here, Seibert had his aha moment.
‘’My God, Earl, we’ve climbed all the way to heaven,” Seibert said that day.
A fire had torn through the area at one point, leaving a winter playground that was below timberline, not exposed to brutal winds and devoid of trees.
Seibert quietly began buying marginal ranchland on the valley floor — the area was desolate and had few permanent residents — and seeking investors. An investment of $10,000 got you a plot for a home or business and a lifetime ski pass. Interstate 70 was on the drawing board and, while the exact route hadn’t been set, it seemed likely to run through the valley. In homage to the importance of highways, the area was named Vail for a past state highway official.
Envisioning a European-village feel, Seibert hired Pepi Gramshammer, a native Austrian and one of the world’s top ski racers, as his ambassador. Gramshammer enticed investors and reporters from around the world.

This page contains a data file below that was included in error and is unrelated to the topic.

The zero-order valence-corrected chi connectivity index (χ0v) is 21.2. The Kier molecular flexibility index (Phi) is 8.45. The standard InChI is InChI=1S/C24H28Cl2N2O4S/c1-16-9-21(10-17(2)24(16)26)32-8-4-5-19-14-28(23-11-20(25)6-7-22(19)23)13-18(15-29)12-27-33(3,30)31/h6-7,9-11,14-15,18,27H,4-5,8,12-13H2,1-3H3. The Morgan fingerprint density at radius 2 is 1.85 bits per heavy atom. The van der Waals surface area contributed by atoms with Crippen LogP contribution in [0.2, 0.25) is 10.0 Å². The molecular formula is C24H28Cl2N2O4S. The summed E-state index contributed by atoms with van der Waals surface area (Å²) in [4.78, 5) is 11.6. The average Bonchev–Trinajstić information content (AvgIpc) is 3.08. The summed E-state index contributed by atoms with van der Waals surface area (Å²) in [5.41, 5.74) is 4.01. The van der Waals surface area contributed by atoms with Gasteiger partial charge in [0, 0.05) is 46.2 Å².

Seibert couldn’t always pay in cash, so he paid in land. He brought filmmaker Roger Cotton Brown to Vail and gave him a plot of land to produce videos. The land was worth $2,500 at the time. When Brown sold it a few years later, he received $300,000.
It would be worth millions today.
A ‘can-do’ attitude
Relaxing in the gondola last week, Shepard, at 87, was about to start his 79th season of skiing.
In a dry fall, the fact there’s skiing at all is a testament to Vail’s snowmaking prowess — something that’s been evident for decades now.
“We opened for business on Dec. 15 and, oddly enough, 50 years ago it was just like this. We hardly had any snow,” Shepard recalled.
In just one summer, after Seibert raised the $1.8 million he needed to launch, crews built a gondola to Mid-Vail, a chairlift to the summit and another into the Sun Down Bowl. They built 30 homes and several hotels and lodges.